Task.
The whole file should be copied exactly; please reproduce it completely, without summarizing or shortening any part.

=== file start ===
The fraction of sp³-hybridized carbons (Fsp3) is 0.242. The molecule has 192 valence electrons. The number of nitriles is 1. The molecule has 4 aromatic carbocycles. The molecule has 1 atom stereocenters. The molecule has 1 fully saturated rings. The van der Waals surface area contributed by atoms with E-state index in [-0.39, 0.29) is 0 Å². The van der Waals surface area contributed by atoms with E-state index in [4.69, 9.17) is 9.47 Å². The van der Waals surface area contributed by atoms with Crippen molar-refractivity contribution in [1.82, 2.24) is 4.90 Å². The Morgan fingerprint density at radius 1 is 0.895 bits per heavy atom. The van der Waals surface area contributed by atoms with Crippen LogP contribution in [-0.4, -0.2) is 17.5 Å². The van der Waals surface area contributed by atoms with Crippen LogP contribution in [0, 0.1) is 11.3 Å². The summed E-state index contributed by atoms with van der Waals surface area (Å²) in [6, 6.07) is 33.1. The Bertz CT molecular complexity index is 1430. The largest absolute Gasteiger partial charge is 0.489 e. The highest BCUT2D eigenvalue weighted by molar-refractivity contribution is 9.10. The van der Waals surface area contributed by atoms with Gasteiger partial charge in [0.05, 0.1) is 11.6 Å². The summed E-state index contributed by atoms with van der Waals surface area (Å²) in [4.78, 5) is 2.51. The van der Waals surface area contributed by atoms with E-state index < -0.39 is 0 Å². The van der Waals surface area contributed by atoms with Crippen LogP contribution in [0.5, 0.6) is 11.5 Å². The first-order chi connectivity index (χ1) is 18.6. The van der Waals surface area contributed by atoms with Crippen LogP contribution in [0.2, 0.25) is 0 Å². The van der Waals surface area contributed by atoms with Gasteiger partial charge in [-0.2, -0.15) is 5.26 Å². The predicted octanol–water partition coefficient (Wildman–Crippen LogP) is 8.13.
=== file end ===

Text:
The fraction of sp³-hybridized carbons (Fsp3) is 0.242. The molecule has 192 valence electrons. The number of nitriles is 1. The molecule has 4 aromatic carbocycles. The molecule has 1 atom stereocenters. The molecule has 1 fully saturated rings. The van der Waals surface area contributed by atoms with E-state index in [-0.39, 0.29) is 0 Å². The van der Waals surface area contributed by atoms with E-state index in [4.69, 9.17) is 9.47 Å². The van der Waals surface area contributed by atoms with Crippen molar-refractivity contribution in [1.82, 2.24) is 4.90 Å². The Morgan fingerprint density at radius 1 is 0.895 bits per heavy atom. The van der Waals surface area contributed by atoms with Crippen LogP contribution in [-0.4, -0.2) is 17.5 Å². The van der Waals surface area contributed by atoms with Crippen LogP contribution in [0, 0.1) is 11.3 Å². The summed E-state index contributed by atoms with van der Waals surface area (Å²) in [6, 6.07) is 33.1. The Bertz CT molecular complexity index is 1430. The largest absolute Gasteiger partial charge is 0.489 e. The highest BCUT2D eigenvalue weighted by molar-refractivity contribution is 9.10. The van der Waals surface area contributed by atoms with Gasteiger partial charge in [0.05, 0.1) is 11.6 Å². The summed E-state index contributed by atoms with van der Waals surface area (Å²) in [4.78, 5) is 2.51. The van der Waals surface area contributed by atoms with E-state index < -0.39 is 0 Å². The van der Waals surface area contributed by atoms with Crippen LogP contribution in [0.5, 0.6) is 11.5 Å². The first-order chi connectivity index (χ1) is 18.6. The van der Waals surface area contributed by atoms with Crippen LogP contribution in [0.2, 0.25) is 0 Å². The van der Waals surface area contributed by atoms with Gasteiger partial charge in [-0.2, -0.15) is 5.26 Å². The predicted octanol–water partition coefficient (Wildman–Crippen LogP) is 8.13.